The Dutch are hiding their money
A half-billion euros worth of guilders remain tucked away as deadline passes to exchange the outdated currency.
By Sunny Bleckinger
Five years after switching currencies, the final days of exchanging guilder coins for euros came to a close on 30 December. According to surveys conducted last year by De Nederlansche Bank (DNB), roughly half of the households still in possession of guilders did not realise that a monetary exchange was still possible. So, during the last three months of 2006, DNB beefed up their efforts with an awareness campaign, which included a pamphlet entitled Help!I’ve found some guilders! and the addition of every Postbank to the list of possible places for exchange.
The result: over 300,000 coin-laden folks showed up for the trade and 14.6 million euros were handed out—and one third of this occurred in the last two days of the year, with 100,000 people standing in line.
According to DNB press spokesman Loek van Daalen, the returned coins were melted down and sold to the metal industry, where the raw material is used for potentially anything—forks, fietsventielen, steamboats, you name it. As for the paper guilders, their deadline for exchange isn’t until 2032. (Stay tuned for an update.) Why such long grace periods?
‘When the euro was first introduced,’ explains Van Daalen, ‘an agreement was made to make a long period, to give people a chance to bring them back. Many people told us that they were very attached to the guilders for sentimental reasons. Others said that the amount they had in guilders was of so little value they didn’t want to bother bringing it in.’
And many people didn’t. According to DNB’s counts, on 1 January 2004, there were 3,571,500,000 guilders still among the people. Two years later, that number only dropped to 3,544,400,000. ‘Today,’ says Van Daalen, ‘there’s about a half-billion euros’ worth of guilders still out there.’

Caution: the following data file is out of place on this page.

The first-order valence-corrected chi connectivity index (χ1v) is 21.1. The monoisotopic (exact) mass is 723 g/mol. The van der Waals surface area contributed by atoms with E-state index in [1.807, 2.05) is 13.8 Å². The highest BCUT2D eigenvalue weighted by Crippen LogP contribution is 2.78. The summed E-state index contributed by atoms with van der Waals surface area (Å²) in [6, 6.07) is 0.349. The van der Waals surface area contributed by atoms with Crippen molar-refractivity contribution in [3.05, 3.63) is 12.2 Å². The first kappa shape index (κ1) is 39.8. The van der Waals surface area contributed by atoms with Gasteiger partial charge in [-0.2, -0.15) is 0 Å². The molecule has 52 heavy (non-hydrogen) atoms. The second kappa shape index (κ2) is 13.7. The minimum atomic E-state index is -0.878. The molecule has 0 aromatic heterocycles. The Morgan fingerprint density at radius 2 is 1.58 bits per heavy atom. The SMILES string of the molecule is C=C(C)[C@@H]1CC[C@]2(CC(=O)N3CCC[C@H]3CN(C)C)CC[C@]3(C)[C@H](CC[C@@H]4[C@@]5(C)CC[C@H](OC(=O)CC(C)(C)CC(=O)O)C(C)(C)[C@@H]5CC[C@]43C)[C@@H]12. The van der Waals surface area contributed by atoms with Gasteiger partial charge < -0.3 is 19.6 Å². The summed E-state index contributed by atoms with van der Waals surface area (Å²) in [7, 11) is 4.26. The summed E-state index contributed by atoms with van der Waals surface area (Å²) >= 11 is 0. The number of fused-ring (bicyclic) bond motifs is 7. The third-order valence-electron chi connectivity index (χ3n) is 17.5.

That adds up to a heck of a lot of sentimental value. And a lot of metal—all in our hands. Might there be a better use for the old coinage than merely stirring up emotions? Maybe building cars from kwartjes? Or diningware from dubbeltjes? Perhaps even a brass-plated, stuiver-studded new hat for the queen?
‘That would be funny,’ replies Aaltje Loeshuis, a fourth-year literature student at UvA. ‘For me, it just started out sentimental. I really liked the guilder and I hoped it would come back. The euro is so ugly, and when my friends and I saw the new money, we were really throwing up.’
But for Loeshuis, it was more than mere aesthetics. ‘When the euro came in, we were all bankrupt in a way. Our old money didn’t have its value anymore and turning it in was a sort of loss.’
But last month, Loeshuis finally exchanged most of her old coins. ‘Well, it was a good moment to clean the house,’ she smiles. ‘At first, I thought I didn’t have so much, but then I saw I had twenty euros. You can get something nice with that. But I kept one of each of the coins—and a lot of stuivers for the I Ching. You need old coins for that.’
Retired businessman Koenraad Dijkstra didn’t return any of his leftover coins before the deadline. ‘The main reason for me to keep them is to show them to my children and, hopefully, some grandchildren. But I always like to keep things from the olden days—a specimen, just to have it. I don’t, however, think they will have a market value in our period of the economic horizon. What I mean by that is, in the coming twenty or twenty-five years, so many coins will remain in existence that even if it were to become a popular subject for collections, maybe they might become a little more expensive than their original value. But it is not an investment which gives a profit. It is simply a memory of a period.’
He points out that the names of the old coins continue to live on in the language, and he recalls some standard sayings, like the sad but often true, Als je als ’n dubbel-tje geboren wordt dan wordt je nooit ’n kwartje [‘If you were born a dime, you’ll never become a quarter’]. Dijkstra then rubs one of his old dimes fondly, and places it back into a box with the others. ‘As a matter of speaking,’ he says, ‘the old money will remain in the collective hearts and minds of the people.’